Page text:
A seal has had its sight restored by a veterinary ophthalmologist using specialist instruments usually used in human cases.

Veterinary ophthalmologist Jim Carter led the operation, which took place at Paignton Zoo.
Veterinary ophthalmologist Jim Carter carried out the procedure at Paignton Zoo.

Fourteen-year-old South American fur seal Grace has been at Living Coasts Zoo and Aquarium, in Torquay, for 12 years.

When she was a pup at Bristol Zoo, Grace developed a corneal ulcer in her right eye, which scarred. Investigations revealed her immune system was causing white patches in both eyes.

Repeat procedure

In 2011, slow-release implants were placed under each eyelid to help dampen her immune system. They were replaced in September 2014 and the procedure needed repeating this year.

Veterinary ophthalmologist Jim Carter and his resident Goran Kosec, of South Devon Referrals at Abbotskerswell Veterinary Centre, near Newton Abbot, carried out the examination and implant procedure, which took place at Living Coasts’ sister attraction Paignton Zoo.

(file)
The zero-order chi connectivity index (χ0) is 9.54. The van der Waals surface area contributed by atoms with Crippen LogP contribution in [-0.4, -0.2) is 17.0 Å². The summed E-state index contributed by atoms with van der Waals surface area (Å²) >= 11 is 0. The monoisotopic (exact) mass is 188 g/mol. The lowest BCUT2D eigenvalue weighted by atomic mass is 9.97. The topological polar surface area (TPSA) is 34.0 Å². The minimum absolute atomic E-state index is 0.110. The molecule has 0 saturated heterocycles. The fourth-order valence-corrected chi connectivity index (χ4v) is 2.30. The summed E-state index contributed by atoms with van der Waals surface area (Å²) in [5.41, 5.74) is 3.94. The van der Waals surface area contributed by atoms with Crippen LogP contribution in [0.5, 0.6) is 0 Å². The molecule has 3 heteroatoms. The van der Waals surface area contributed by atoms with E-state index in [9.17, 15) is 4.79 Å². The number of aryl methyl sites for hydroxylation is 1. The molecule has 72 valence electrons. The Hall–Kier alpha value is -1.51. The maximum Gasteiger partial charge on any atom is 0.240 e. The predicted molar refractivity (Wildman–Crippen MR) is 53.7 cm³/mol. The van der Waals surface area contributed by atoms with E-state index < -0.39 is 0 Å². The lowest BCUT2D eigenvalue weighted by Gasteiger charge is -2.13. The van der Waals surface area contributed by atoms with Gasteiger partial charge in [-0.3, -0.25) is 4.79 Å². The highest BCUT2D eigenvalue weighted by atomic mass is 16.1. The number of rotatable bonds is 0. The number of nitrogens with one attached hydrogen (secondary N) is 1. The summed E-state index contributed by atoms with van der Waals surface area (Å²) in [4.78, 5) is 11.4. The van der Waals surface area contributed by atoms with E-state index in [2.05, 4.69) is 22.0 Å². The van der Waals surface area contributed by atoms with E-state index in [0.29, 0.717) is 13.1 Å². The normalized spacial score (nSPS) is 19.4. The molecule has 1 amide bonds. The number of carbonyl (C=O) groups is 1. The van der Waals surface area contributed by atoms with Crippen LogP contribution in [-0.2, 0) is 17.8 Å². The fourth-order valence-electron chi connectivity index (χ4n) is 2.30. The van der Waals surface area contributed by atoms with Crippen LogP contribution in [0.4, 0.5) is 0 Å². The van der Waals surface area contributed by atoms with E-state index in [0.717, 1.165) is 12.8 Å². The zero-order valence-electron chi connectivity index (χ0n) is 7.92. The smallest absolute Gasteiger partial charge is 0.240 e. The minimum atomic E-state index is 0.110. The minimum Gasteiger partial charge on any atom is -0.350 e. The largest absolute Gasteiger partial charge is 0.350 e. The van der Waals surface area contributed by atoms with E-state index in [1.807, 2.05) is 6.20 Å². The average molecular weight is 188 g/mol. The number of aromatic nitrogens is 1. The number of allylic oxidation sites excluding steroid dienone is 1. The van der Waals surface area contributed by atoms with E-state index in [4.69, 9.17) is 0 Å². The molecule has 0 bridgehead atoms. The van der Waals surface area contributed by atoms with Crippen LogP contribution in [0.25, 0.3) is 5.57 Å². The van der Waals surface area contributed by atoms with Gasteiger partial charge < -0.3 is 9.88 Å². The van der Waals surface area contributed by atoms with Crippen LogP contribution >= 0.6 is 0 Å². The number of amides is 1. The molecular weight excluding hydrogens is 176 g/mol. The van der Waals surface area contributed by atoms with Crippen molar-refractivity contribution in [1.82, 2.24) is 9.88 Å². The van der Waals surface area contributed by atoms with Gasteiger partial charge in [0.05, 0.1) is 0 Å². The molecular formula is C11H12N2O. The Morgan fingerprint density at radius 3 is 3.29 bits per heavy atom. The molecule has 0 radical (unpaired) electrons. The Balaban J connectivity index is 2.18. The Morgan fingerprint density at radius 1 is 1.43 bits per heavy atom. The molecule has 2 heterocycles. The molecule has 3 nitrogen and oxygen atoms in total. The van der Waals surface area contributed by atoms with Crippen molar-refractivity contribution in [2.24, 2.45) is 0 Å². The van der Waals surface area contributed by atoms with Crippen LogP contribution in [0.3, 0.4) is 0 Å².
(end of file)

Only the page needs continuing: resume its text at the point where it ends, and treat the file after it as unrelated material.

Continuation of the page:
Grace was checked and anaesthetised by zoo vet Christa van Wessem. VNs Celine Campana and Kelly Elford, and Living Coasts keeper Libor Mach were also present.

The old implants – tiny pieces of plastic impregnated with hormones – were removed and replaced with fresh ones. The wounds were sutured using thread 0.05mm in diameter, as fine as a human hair. All the instruments were standard ophthalmic instruments used in human surgical cases.

Recovering well

Living Coasts operations manager Clare Rugg said: “We knew the implants would run out in about three years. The operation was very quick – Jim simply replaced the old implants with fresh ones. But if he hadn’t done the work, Grace’s condition would have deteriorated again.

“The whole procedure went well. She ate as soon as she was back at Living Coasts. The next day Grace was clearly a little uncomfortable, but eating well and taking her medication.”

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